The Real Reason Companies Avoid Feedback

  • Our customers don’t want to talk to us
  • We don’t have time to read through a bunch of emails
  • We don’t have a person we can dedicate to responding to customers
  • Our customers are totally happy with our product
  • We can’t afford to run user tests

These are excuses that companies offer for not soliciting customer feedback.

None of these are the real reason.

The real reason is that listening to customer feedback sucks. If you care about your product at all, listening to people talk about it, complain about it, and struggle to use it is like a punch to the gut.

Disclaimer: if you’re one of my customers, I love you dearly and I don’t want you to stop giving us feedback.  Ever.  :)  OK, go ahead and read on.

I’m writing this to atone for the fact that I’ve probably painted an overly rosy picture.  I’ve written a ton of rah-rah-go-team posts about the awesomeness of talking to customers and doing user testing and getting angry emails and how lucky we are that our customers care enough to send the very best (complaints).

And some of you have probably followed my advice and solicited feedback and listened hard and … felt like you’d been punched in the gut.  And you may have thought, I must be doing it wrong.

Nope.

It gets easier, but not much.

It will always be painful to encounter one of these situations:

I Can’t Believe Our Guess Was SO WRONG. You put together a solution that is steeped in customer development.  I mean, you understand the problem inside and out.  You understand what concerns and frustrates this user and how their workflow goes and who the stakeholders are, and yet — wow..  This is usually a tiny thing, like a single line of in-app copy.  But when it confuses everyone who sees it, you wonder how on earth you could’ve gotten it so wrong.  Oof.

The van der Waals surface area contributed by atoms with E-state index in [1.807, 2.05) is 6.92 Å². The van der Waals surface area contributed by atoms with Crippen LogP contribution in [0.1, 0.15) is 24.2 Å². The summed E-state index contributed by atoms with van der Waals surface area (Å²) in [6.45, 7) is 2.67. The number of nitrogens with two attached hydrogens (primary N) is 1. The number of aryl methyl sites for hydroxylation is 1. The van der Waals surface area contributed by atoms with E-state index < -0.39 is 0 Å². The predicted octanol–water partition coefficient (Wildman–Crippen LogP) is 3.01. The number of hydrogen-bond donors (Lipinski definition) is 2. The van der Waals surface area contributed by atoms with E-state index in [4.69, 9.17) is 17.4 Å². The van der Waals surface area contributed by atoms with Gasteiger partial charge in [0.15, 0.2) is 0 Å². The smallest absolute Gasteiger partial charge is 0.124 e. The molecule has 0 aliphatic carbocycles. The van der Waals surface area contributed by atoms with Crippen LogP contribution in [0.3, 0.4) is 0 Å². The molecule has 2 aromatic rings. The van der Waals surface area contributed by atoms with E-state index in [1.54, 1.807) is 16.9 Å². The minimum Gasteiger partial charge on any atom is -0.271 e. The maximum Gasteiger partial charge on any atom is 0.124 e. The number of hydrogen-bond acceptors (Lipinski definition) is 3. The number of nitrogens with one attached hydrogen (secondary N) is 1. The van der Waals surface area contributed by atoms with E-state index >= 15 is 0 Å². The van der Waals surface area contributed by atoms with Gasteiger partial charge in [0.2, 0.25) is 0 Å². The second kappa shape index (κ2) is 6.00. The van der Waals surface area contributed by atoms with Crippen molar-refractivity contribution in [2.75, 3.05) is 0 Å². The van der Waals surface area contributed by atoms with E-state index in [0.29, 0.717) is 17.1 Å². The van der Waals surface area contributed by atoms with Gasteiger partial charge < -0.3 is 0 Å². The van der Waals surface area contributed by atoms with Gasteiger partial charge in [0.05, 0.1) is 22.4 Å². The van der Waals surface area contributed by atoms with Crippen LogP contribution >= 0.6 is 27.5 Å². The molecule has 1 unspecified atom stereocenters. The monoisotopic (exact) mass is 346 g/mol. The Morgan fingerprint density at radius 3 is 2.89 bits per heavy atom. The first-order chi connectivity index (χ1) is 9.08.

We Made 90% Happy, But Boy Is This 10% PISSED. You know trying to make everyone happy is a recipe for mediocrity and failure.  So if the vast majority of your customers like a certain feature or UX element, you did the right thing.  But that doesn’t make it less painful to hear that one user rail about how this is the worst thing ever and making his life worse.  Oof.

Subconsciously I Knew That, So It’s Totally Embarrassing That You Needed To Tell Me. Last week I watched a customer using one of our products.  He would navigate to a report, immediately tweak a setting, and then use it.  Then he’d navigate to the next report and immediately tweak that same setting.  Repeat.  Repeat.   He didn’t even notice to complain.  But I was watching him in horror because I realized, “I do that too.  And the reason is because we picked a really, really stupid default setting.”

I should’ve seen this earlier.  I use our product every day.  I make a point of thinking about things like good defaults.   It feels like, after all this time, I should catch things like this.   Oof.

It’s tempting to make excuses to avoid the whole thing.   Much like ditching your veggies for nachos or skipping the gym, it certainly feels better at the time.

But it’s still worthwhile.  You want your product to live a long and healthy life, right?

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